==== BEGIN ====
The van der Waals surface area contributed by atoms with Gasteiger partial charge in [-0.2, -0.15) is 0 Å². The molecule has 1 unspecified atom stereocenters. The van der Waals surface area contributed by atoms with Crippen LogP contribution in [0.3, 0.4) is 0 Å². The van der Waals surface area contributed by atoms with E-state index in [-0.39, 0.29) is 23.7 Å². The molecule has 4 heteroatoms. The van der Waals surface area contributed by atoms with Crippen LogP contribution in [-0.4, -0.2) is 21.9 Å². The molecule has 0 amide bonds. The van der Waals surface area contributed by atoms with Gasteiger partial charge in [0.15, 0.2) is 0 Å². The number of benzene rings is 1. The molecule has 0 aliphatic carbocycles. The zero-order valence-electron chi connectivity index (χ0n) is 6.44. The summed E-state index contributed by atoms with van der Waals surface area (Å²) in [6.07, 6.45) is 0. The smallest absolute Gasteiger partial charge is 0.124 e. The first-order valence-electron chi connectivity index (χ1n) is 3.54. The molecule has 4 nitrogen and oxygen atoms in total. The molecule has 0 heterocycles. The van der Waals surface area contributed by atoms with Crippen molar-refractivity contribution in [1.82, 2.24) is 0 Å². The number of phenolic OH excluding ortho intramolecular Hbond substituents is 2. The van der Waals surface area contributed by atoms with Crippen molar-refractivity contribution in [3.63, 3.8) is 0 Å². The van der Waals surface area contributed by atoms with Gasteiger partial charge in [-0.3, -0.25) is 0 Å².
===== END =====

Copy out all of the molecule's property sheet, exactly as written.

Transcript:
The van der Waals surface area contributed by atoms with Gasteiger partial charge in [-0.2, -0.15) is 0 Å². The molecule has 1 unspecified atom stereocenters. The van der Waals surface area contributed by atoms with Crippen LogP contribution in [0.3, 0.4) is 0 Å². The van der Waals surface area contributed by atoms with E-state index in [-0.39, 0.29) is 23.7 Å². The molecule has 4 heteroatoms. The van der Waals surface area contributed by atoms with Crippen LogP contribution in [-0.4, -0.2) is 21.9 Å². The molecule has 0 amide bonds. The van der Waals surface area contributed by atoms with Gasteiger partial charge in [0.15, 0.2) is 0 Å². The number of benzene rings is 1. The molecule has 0 aliphatic carbocycles. The zero-order valence-electron chi connectivity index (χ0n) is 6.44. The summed E-state index contributed by atoms with van der Waals surface area (Å²) in [6.07, 6.45) is 0. The smallest absolute Gasteiger partial charge is 0.124 e. The first-order valence-electron chi connectivity index (χ1n) is 3.54. The molecule has 4 nitrogen and oxygen atoms in total. The molecule has 0 heterocycles. The van der Waals surface area contributed by atoms with Crippen molar-refractivity contribution in [1.82, 2.24) is 0 Å². The number of phenolic OH excluding ortho intramolecular Hbond substituents is 2. The van der Waals surface area contributed by atoms with Crippen molar-refractivity contribution in [3.63, 3.8) is 0 Å². The van der Waals surface area contributed by atoms with Gasteiger partial charge in [-0.3, -0.25) is 0 Å².